Monday, September 13, 2004

Incumbent Power

The power of an incumbent president running for reelection may be such that it is impossible to defeat him in all but the most extraordinary circumstances. In the elections since 1945 Truman, Eisenhower, Johnson, Nixon, Reagan, and Clinton all won reelection, usually by a substantial margin. Only twice, 1980 and 1992, was the incumbent defeated (not counting 1976 since Ford was never elected in the first place).

1980 - Carter loses his reelection bid. Three factors lead to the loss.
1) The economy. It was so bad in so many ways that they had to invent a new word for it (stagflation anyone?). Interest rates, inflation, unemployment. There was simply no good economic news in the late 70s.
2) An unprecedented overseas crisis. The Iranian revolution, the hostages, the failed rescue attempt. They invented a TV show (Nightline) just to cover this one mega-story of American helplessness and victimization. Add to this the Soviet invasion of Afghanistan, Carter's less-than confidence inspiring response of boycotting the Moscow Olympics and again, bad news all around.
3) An opponent with rare communication skills and charisma, Ronald Reagan.
If any of these three factors had been different, Carter could have won reelection.

1992 – Bush Sr loses his reelection bid. Again, a trifecta lead to the loss.
1) The economy. While not nearly as horrible as it was in the late 70s, the recession of 90-91 came at the end of a decade of growth. People were accustomed to a more or less positive economic environment and they were shocked by the downturn. Add to this increasing nervousness over competition from Japan and the relative economic picture was not pretty.
2) An unprecedented third-party candidate. We tend to forget now that for a while in early summer Ross Perot lead in the polls. People were genuinely enthusiastic. Then he went flaky and dropped out. Then he dropped back in and still finished with 19 million votes.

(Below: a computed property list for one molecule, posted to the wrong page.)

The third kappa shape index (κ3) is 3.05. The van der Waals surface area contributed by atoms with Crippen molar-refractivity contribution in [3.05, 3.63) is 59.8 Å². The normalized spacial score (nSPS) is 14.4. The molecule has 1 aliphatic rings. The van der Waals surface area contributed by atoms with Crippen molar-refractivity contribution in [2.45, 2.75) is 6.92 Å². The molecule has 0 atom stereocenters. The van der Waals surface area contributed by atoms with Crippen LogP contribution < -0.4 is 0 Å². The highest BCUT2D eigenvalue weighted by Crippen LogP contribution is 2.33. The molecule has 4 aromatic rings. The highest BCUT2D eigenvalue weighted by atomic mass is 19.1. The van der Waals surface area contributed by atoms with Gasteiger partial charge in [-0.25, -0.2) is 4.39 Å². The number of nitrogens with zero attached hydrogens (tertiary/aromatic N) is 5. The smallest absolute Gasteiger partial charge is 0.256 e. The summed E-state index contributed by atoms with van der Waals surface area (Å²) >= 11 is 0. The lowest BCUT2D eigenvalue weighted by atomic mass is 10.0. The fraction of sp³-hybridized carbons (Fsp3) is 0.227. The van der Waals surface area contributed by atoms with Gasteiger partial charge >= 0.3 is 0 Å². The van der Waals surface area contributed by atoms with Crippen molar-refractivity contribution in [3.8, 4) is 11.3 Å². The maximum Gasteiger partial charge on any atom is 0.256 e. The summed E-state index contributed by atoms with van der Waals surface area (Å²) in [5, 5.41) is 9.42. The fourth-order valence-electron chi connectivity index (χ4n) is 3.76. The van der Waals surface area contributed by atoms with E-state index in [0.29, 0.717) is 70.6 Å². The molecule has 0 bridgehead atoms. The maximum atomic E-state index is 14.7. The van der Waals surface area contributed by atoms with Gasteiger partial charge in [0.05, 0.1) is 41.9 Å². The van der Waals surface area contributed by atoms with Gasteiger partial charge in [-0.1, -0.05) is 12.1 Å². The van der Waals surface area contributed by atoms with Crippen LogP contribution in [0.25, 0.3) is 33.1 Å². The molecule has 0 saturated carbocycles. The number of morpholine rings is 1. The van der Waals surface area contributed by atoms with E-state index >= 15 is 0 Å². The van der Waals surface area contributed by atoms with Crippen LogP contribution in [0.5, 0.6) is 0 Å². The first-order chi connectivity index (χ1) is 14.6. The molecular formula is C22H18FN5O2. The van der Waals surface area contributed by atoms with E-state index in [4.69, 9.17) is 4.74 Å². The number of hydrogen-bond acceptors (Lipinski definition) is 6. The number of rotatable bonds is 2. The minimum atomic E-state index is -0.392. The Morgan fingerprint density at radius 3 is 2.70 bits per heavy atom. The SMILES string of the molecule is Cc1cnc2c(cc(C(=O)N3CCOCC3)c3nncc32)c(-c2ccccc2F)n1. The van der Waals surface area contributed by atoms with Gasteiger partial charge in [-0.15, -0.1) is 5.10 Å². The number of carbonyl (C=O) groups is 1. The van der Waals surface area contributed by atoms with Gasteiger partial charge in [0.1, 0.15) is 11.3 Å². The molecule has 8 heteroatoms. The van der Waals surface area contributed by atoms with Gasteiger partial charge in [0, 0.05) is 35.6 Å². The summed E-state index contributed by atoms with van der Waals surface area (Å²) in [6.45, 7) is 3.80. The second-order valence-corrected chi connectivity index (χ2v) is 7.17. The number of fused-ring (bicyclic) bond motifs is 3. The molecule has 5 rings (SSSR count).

3) An opponent with rare communication skills and charisma, Bill Clinton.
If any of these three factors had been different, Bush Sr could have won reelection.

Looking at 2004 one sees possibly two of these factors. The economy is stable with signs of growth but enough people feel enough anxiety that the opposition could exploit the situation to his advantage. The war is unpopular or at least enough people are ambivalent about it and open to ideas by the opposition. The third key factor is missing: the opponent with rare communication skills and charisma. (Kerry actually has a kind of negative charisma and a bizarre communication style where the more he says, the less people understand.) Without that, history tells us that the incumbent president, wielding the power of the office and relying on the inertia of the American electorate, will win.


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